Some of the ToT participants told a delegation of German officials at Namanga border between Kenya and Tanzania last week that the training was of importance. “We benefitted and did a lot of capacity building. In addition to passing the knowledge to colleagues, we also trained other people,” said a laboratory expert at Namanga, Frank Okwema.
Okwema said as a result, they have also organized meetings with sub-county teams and village health teams to train them on the subject. “Normally we handle travellers and receive cash for visas which exposes us to COVID-19. We were trained for instance on social distancing, contamination and disposal of contaminated items,” he said.
Okwema’s observation was backed by an Immigration Officer at the same border, Peter Ndichu who noted that because border posts are high-risk areas in the spreading of COVID-19 and other infectious diseases, the training was crucial as it involved two countries.
“So we use the knowledge from the training to guide colleagues and travellers on how they can protect themselves and protect others,” Ndichu said adding that things have improved for the better in the handling of people and goods crossing the Tanzania and Kenya common border.
The East African Community secretariat with support from the German government through the Deutsche Gesellschaft für Internationale Zusammenarbeit (GIZ) GmbH engaged AMREF Flying Doctors to conduct the emergency intervention trainings.
A total of 375 staff were involved of which 327 were certified, at 12 One Stop Border Posts and four harbours in the region, covering all six partner states.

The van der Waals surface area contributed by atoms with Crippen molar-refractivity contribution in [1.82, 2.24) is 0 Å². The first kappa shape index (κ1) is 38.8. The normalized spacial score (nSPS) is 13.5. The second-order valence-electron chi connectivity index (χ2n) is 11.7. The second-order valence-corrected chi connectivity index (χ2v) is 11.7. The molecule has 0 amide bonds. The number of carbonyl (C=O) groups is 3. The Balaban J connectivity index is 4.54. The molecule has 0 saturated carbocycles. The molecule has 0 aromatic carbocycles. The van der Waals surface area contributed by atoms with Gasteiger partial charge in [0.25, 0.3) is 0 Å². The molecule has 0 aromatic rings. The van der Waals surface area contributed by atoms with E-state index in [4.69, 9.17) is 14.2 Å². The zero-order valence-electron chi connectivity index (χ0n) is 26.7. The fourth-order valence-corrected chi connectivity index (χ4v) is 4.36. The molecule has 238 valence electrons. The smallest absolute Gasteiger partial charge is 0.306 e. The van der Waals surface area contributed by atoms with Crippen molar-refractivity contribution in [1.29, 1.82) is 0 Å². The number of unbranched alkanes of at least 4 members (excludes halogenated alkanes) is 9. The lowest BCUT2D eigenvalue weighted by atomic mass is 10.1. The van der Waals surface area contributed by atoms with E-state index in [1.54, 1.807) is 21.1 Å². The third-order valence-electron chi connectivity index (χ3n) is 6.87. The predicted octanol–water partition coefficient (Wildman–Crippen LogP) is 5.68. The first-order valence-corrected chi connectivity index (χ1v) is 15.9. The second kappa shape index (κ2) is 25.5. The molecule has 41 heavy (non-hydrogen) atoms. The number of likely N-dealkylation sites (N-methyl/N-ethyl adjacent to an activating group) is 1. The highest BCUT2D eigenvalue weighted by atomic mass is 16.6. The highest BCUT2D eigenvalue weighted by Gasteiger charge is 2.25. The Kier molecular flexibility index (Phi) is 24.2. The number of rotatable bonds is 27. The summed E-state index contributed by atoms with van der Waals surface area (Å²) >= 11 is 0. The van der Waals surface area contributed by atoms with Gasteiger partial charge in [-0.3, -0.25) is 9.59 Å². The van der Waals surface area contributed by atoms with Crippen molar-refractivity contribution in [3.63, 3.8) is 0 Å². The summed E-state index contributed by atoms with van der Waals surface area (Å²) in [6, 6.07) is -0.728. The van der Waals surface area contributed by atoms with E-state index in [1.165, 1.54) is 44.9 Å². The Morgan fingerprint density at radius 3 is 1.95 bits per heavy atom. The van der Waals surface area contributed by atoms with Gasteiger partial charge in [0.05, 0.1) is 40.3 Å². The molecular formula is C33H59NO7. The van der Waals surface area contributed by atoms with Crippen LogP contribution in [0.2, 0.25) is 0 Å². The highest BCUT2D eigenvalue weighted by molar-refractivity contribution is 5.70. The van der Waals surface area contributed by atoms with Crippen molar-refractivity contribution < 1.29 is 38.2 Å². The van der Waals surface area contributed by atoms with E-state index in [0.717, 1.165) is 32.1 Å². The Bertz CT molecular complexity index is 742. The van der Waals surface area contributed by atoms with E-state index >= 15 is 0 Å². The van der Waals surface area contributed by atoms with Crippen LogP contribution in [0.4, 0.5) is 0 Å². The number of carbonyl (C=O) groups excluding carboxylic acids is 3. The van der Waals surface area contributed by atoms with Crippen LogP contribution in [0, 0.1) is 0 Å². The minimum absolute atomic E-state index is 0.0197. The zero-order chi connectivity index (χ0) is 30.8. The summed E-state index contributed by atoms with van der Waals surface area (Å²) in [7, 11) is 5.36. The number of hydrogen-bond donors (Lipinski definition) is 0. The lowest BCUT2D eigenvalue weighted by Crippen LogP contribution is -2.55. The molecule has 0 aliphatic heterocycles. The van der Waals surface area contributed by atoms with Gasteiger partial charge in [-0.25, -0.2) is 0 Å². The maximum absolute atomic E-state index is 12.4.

The visiting German delegation included: Claudia Imwolde-Kraemer from the German Ministry for Economic Cooperation and Development; Jennifer Wörl and Dr Ralf Orlik from German Development Bank (KfW); and Johannes Sperrfechter from the German Embassy in Tanzania.
The training also involved staff from port and animal health, customs, immigration, revenue officers, luggage handlers, clearing agents, standards officers, border security and the joint cross-border management committees. “The training was very good and well organized. It is perhaps a wake-up call that we need to include some of the modules in the training curriculum of for example immigration officers,” Ndichu added.
The delegation visited the mobile laboratory, which is an initiative of the EAC secretariat and is being funded by Germany through the KfW and the Bernhard Nocht Institute for Tropical Medicine. One of two mobile laboratories was handed over to the Kenyan National Public Health Lab in May 2020.
The lab has since been operating at the border between Tanzania and Kenya, mainly for COVID-19 testing of truck drivers, to facilitate continued cross-border trade. As of October 2021, the lab had processed over 70,000 COVID-19 tests, including samples of more than 60,000 truck drivers, over 2,000 health care workers, and additional travellers and patients.